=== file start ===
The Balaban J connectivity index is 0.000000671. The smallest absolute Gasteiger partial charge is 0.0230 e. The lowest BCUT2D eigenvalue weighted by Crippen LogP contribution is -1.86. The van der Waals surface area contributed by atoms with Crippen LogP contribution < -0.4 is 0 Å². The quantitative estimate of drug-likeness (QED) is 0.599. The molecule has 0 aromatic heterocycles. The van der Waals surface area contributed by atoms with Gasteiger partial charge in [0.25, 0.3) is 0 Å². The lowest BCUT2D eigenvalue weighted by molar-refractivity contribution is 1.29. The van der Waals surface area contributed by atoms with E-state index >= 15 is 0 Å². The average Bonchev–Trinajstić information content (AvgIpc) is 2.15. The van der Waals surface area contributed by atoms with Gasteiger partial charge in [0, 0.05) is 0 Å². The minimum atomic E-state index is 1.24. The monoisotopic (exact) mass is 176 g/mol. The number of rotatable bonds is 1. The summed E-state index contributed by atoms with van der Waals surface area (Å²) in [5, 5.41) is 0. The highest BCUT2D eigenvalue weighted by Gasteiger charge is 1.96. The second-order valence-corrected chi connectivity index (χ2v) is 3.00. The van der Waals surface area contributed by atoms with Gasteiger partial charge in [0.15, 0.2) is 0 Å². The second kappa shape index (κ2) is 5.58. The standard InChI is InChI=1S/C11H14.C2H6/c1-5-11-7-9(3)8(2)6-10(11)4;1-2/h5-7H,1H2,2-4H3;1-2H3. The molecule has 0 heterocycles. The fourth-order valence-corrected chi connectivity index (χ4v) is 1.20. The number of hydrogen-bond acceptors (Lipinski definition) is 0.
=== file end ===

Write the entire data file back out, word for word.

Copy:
The Balaban J connectivity index is 0.000000671. The smallest absolute Gasteiger partial charge is 0.0230 e. The lowest BCUT2D eigenvalue weighted by Crippen LogP contribution is -1.86. The van der Waals surface area contributed by atoms with Crippen LogP contribution < -0.4 is 0 Å². The quantitative estimate of drug-likeness (QED) is 0.599. The molecule has 0 aromatic heterocycles. The van der Waals surface area contributed by atoms with Gasteiger partial charge in [0.25, 0.3) is 0 Å². The lowest BCUT2D eigenvalue weighted by molar-refractivity contribution is 1.29. The van der Waals surface area contributed by atoms with E-state index >= 15 is 0 Å². The average Bonchev–Trinajstić information content (AvgIpc) is 2.15. The van der Waals surface area contributed by atoms with Gasteiger partial charge in [0, 0.05) is 0 Å². The minimum atomic E-state index is 1.24. The monoisotopic (exact) mass is 176 g/mol. The number of rotatable bonds is 1. The summed E-state index contributed by atoms with van der Waals surface area (Å²) in [5, 5.41) is 0. The highest BCUT2D eigenvalue weighted by Gasteiger charge is 1.96. The second-order valence-corrected chi connectivity index (χ2v) is 3.00. The van der Waals surface area contributed by atoms with Gasteiger partial charge in [0.15, 0.2) is 0 Å². The second kappa shape index (κ2) is 5.58. The standard InChI is InChI=1S/C11H14.C2H6/c1-5-11-7-9(3)8(2)6-10(11)4;1-2/h5-7H,1H2,2-4H3;1-2H3. The molecule has 0 heterocycles. The fourth-order valence-corrected chi connectivity index (χ4v) is 1.20. The number of hydrogen-bond acceptors (Lipinski definition) is 0.